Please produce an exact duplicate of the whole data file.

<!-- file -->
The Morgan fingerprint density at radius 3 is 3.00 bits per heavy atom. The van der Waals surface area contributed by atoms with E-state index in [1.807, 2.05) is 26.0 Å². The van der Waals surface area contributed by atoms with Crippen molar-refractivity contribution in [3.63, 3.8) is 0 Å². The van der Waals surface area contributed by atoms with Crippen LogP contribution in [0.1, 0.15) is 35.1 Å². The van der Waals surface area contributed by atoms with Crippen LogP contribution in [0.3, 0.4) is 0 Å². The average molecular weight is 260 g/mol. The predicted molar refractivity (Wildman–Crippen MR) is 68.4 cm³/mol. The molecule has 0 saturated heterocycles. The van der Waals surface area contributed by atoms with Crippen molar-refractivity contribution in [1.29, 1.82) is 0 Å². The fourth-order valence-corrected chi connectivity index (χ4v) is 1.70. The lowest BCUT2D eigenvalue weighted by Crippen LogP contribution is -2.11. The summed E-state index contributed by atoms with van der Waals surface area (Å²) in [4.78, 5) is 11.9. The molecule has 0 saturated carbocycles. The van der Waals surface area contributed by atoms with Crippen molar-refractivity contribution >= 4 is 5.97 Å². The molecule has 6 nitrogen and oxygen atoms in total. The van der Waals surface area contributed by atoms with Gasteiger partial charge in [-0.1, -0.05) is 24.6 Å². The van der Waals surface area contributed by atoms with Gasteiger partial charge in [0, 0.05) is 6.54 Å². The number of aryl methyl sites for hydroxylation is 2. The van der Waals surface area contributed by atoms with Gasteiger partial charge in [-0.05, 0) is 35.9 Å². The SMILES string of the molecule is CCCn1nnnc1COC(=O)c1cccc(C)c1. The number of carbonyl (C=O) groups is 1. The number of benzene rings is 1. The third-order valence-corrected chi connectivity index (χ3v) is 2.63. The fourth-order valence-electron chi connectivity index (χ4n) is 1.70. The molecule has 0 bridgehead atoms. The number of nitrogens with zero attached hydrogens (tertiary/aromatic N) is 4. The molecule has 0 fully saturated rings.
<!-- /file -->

The Morgan fingerprint density at radius 3 is 3.00 bits per heavy atom. The van der Waals surface area contributed by atoms with E-state index in [1.807, 2.05) is 26.0 Å². The van der Waals surface area contributed by atoms with Crippen molar-refractivity contribution in [3.63, 3.8) is 0 Å². The van der Waals surface area contributed by atoms with Crippen LogP contribution in [0.1, 0.15) is 35.1 Å². The van der Waals surface area contributed by atoms with Crippen LogP contribution in [0.3, 0.4) is 0 Å². The average molecular weight is 260 g/mol. The predicted molar refractivity (Wildman–Crippen MR) is 68.4 cm³/mol. The molecule has 0 saturated heterocycles. The van der Waals surface area contributed by atoms with Crippen molar-refractivity contribution in [1.29, 1.82) is 0 Å². The fourth-order valence-corrected chi connectivity index (χ4v) is 1.70. The lowest BCUT2D eigenvalue weighted by Crippen LogP contribution is -2.11. The summed E-state index contributed by atoms with van der Waals surface area (Å²) in [4.78, 5) is 11.9. The molecule has 0 saturated carbocycles. The van der Waals surface area contributed by atoms with Crippen molar-refractivity contribution >= 4 is 5.97 Å². The molecule has 6 nitrogen and oxygen atoms in total. The van der Waals surface area contributed by atoms with Gasteiger partial charge in [-0.1, -0.05) is 24.6 Å². The van der Waals surface area contributed by atoms with Gasteiger partial charge in [0, 0.05) is 6.54 Å². The number of aryl methyl sites for hydroxylation is 2. The van der Waals surface area contributed by atoms with Gasteiger partial charge in [-0.05, 0) is 35.9 Å². The SMILES string of the molecule is CCCn1nnnc1COC(=O)c1cccc(C)c1. The number of carbonyl (C=O) groups is 1. The number of benzene rings is 1. The third-order valence-corrected chi connectivity index (χ3v) is 2.63. The fourth-order valence-electron chi connectivity index (χ4n) is 1.70. The molecule has 0 bridgehead atoms. The number of nitrogens with zero attached hydrogens (tertiary/aromatic N) is 4. The molecule has 0 fully saturated rings.